Argentine Priest and Goya’s CEO Have a Lesson for Pope Francis: Capitalism Saves the Poor
What do a Jesuit Priest working in the poorest neighborhoods of Buenos Aires, and Goya’s controversial CEO have in common? Both are utilizing the benefits reaped from free enterprise to provide badly-needed food aid to South America’s poor.
Rodrigo Zarazaga, “an enterprising Jesuit priest inspired by the work of Pope Francis,” has partnered with businessman Gastón Remy and more than 200 local and foreign companies to establish Seamos Uno (Let’s Be One) to feed more than four million people who live in the “villas” (slums) ringing Buenos Aires.
One the richest countries in the world at the start of the twentieth century, Argentina has since suffered decades of Peronist populism that has plunged it to being one of the poorest. With the government imposing an ongoing nationwide coronavirus shut-down, poverty is rising, and the Seamos Uno program is providing a sorely-needed lifeline with an effort combining Argentina’s top logistics companies filling 17,000 food boxes per shift, with global auditing giants Deloitte, KPMG, and PWC tracking deliveries being made by Catholic and Evangelical volunteers armed with an App developed by consulting firm Accenture.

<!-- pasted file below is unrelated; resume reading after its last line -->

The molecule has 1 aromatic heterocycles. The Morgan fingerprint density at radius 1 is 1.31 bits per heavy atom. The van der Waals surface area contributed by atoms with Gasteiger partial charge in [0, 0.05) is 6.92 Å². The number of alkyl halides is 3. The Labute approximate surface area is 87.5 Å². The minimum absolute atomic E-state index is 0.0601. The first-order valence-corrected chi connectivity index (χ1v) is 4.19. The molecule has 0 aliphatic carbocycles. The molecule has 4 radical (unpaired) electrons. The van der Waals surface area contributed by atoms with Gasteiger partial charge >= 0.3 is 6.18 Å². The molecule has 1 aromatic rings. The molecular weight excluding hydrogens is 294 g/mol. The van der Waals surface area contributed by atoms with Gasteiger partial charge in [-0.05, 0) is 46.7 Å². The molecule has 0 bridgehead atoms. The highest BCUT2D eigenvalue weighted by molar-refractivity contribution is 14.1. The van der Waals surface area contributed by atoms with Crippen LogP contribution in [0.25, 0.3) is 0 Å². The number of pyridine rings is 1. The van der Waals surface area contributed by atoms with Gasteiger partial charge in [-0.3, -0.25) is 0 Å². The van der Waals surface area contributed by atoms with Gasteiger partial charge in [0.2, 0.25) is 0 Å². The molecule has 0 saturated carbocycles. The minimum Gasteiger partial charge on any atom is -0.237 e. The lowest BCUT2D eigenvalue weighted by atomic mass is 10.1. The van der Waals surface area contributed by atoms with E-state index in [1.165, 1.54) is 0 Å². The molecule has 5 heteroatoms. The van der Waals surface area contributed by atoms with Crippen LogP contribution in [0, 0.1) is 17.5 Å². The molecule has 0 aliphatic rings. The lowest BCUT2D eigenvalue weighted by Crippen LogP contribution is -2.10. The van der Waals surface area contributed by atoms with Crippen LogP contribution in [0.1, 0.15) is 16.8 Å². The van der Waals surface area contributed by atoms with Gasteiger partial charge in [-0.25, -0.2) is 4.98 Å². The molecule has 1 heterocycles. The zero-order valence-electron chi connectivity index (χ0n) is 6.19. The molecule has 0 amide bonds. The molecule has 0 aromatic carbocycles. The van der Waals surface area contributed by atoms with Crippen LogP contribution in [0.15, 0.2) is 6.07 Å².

Meanwhile, Goya CEO Robert Unanue has attracted widespread scorn for his participation in President Trump’s announcement of the White House Prosperity Initiative, an executive order to promote educational and job opportunities for Hispanics–though his participating with President Obama’s 2011 White House celebration of Hispanic Heritage Month earned him no such backlash.
Behind the scenes, Goya is quietly coming to the rescue of the suffering citizens of another country that has quickly fallen from being South America’s wealthiest, to perhaps its poorest under its socialist regime: Venezuela. Working with the Catholic church and local organizations, Goya has “snuck in” an estimated 180,000 pounds of food, and in June announced it would be sending another 220,000.
Both Mr. Unanue in Venezuela, and Rev. Zarazaga in the same Buenos Aires neighborhoods Pope Francis served during his years as a priest, are demonstrating a truth that has eluded the Pope: capitalism, far from being “the economy of exclusion” that Francis has termed it, rather provides the economic plenty that makes private charitable giving possible—and incents the beneficiaries of such plenty to share it, inclusively, with others.
In his 2015 encyclical, Laudato si’, Pope Francis called for an open dialogue about poverty and the destiny of what he calls “our common home”—an invitation to which the Independent Institute responded with our book, Pope Francis and the Caring Society. As Michael Novak predicted in its foreword, and as the pattern of the past 25 years has shown, “More human beings by far will move out of poverty by the methods of democracy and capitalism than by any other means.” We hope Pope Francis—and all those who think capitalism hurts the poor—are learning from these and countless other inspiring examples of capitalism’s transformative benefits, especially for the very poor.